The Italian fashion company Prada removed a display from its Soho store in New York City in December 2018 after a civil rights attorney’s critical Facebook post was shared more than 5,000 times.
In her 13 December 2018 post, Chinyere Ezie said that the company’s Pradamalia product line contained “racist and denigrating #blackface imagery”:
The “Sambo” character, characterized by exaggerated physical characteristics, has long been considered as a racist representation of Black Americans, as Wesleyan University professor of English and Afro-American Studies Robert O’Meally wrote in the New York Times in January 1987:
Until the civil rights movement helped to virtually obliterate Sambo, he was white America’s favorite popular image of blacks — a stupid, winning figure, drawling, wide-grinning, eager to serve, ever ready with a song and a step, nothing if not droll. Throughout American history many whites (and even some blacks), including scientists and social scientists, have made the mistake of taking this figment of the white imagination, this Sambo, as the real, true-to-life Negro.
On their website, Prada described the Sambo-like Pradamalia line of characters featured in their display as a “new family of mysterious creatures”:
Inside the imaginary futuristic Prada Labs, a team of researchers set out to study Prada DNA that has proven to be so extraordinarily generative for over a century. The result of these experiments is Pradamalia, a new family of mysterious tiny creatures that are one part biological, one part technological, all parts Prada.
Having escaped the labs, the Pradamalia have arrived in Prada stores and at prada.com in time for the holidays.
The seven new creatures – Disco, Socks, Fiddle, Otto, Toto, Scuba, and Spot – each exhibit supernatural powers and a few glaring quirks. Raised in isolation within the austere confines of Prada Labs, each has a triangular Prada heart and a checkerboard patterned brain. Other Prada codes featured prominently in the Pradamalia morphology include metal studs, ombre tones, polished wood, printed lips, and the iconic Saffiano leather.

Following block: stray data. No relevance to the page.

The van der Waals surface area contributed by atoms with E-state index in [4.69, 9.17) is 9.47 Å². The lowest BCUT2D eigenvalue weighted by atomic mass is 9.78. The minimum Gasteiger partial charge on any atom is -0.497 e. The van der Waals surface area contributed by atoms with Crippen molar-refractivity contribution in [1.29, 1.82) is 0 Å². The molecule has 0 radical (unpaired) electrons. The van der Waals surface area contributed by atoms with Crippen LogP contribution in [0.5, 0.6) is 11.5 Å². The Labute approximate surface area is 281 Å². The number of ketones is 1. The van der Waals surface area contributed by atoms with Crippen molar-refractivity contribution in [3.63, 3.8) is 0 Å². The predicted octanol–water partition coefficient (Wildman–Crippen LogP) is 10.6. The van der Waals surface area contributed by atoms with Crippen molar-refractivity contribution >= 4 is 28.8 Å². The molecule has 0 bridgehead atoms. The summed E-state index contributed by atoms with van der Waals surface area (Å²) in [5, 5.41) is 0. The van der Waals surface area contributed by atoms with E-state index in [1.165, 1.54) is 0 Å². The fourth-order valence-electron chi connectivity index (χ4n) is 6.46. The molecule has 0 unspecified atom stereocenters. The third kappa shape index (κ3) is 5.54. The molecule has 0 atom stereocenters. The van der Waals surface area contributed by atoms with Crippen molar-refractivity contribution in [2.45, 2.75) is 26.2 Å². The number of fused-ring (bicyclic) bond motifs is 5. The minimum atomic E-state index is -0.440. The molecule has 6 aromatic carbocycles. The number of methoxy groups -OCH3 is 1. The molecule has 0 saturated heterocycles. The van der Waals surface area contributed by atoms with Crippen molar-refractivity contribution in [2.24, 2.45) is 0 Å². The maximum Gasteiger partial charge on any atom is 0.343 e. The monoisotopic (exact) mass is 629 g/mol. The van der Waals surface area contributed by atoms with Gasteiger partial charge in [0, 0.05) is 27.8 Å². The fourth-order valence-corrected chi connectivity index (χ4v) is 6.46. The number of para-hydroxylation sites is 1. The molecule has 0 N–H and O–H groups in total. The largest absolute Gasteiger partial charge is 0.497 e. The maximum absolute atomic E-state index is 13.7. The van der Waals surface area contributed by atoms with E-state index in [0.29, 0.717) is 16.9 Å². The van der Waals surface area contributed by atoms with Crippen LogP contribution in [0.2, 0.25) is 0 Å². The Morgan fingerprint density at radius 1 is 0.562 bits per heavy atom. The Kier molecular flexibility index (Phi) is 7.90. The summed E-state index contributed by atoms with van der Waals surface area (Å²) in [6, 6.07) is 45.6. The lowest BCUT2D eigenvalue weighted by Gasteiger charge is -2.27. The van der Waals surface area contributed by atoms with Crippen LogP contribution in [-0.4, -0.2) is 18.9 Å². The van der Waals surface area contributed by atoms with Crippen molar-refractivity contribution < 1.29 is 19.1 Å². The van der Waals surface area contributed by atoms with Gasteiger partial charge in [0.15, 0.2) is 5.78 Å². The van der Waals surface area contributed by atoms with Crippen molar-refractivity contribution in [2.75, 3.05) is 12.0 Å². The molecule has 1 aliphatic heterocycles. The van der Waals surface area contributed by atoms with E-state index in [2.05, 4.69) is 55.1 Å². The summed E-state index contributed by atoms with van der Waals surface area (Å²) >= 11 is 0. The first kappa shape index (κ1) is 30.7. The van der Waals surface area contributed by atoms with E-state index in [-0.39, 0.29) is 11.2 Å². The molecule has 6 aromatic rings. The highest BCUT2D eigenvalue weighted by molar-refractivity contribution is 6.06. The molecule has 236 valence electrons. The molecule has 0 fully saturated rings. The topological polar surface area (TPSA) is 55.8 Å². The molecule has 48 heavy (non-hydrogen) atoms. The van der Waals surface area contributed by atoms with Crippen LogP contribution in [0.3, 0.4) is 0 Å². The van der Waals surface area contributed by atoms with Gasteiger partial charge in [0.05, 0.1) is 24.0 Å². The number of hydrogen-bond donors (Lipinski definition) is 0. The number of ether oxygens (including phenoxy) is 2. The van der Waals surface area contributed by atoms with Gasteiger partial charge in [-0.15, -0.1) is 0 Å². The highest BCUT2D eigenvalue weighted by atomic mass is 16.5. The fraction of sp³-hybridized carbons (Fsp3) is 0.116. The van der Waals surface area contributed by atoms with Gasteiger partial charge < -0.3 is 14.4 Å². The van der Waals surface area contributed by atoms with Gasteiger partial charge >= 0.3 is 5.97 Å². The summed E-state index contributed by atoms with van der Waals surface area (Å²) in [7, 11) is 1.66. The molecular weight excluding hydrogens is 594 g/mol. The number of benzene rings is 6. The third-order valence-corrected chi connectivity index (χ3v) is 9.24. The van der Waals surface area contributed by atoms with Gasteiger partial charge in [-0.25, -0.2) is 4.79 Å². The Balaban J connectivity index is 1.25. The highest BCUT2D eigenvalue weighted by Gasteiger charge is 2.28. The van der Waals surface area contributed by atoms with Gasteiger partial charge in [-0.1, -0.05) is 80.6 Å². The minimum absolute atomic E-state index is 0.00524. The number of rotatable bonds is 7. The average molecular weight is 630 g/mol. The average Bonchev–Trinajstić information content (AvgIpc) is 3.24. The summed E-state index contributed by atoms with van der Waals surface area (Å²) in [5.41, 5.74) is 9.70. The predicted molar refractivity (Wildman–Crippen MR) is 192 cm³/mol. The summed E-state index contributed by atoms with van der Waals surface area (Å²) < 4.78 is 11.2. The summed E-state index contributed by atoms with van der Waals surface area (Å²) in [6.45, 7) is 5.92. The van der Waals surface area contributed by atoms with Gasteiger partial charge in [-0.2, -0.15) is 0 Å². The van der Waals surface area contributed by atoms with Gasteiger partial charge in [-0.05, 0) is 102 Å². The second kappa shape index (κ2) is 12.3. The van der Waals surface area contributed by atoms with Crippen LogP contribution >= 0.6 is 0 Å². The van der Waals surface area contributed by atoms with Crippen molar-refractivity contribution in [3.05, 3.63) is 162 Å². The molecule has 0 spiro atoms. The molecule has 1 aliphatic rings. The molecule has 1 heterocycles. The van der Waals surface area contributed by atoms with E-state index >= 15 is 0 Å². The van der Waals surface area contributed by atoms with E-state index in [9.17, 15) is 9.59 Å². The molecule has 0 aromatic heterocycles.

Prada removed the display from the Soho store following the spread of Ezie’s Facebook post, saying in a statement afterwards that:
Prada Group abhors racist imagery. The Pradamalia are fantasy charms composed of elements of the Prada oeuvre. They are imaginary creatures not intended to have any reference to the real world and certainly not blackface. We abhor all forms of racism and racist imagery. We will withdraw all of the characters in question from display and circulation.
As of this publication, the Pradamalia section of Prada’s website was still active, although the “monkey” items were not immediately visible.
Ezie criticized the company’s response in a statement, saying that “This company is completely tone deaf when it comes to race and I don’t think people should be shopping there anymore.” She also called for a full boycott against Prada and for the company to demand that any profits resulting from Pradamalia sales to be donated “to organizations that work to combat racism.”
Offenhartz, Jake. “Soho Prada Pulls ‘Extremely Racist’ Products with ‘Blackface Imagery’ From Window Display.”
Gothamist. 14 December 2018.
O’Meally, Robert G. “An Icon Through History.”
The New York Times. 4 January 1987.
Accessed on 14 December 2018.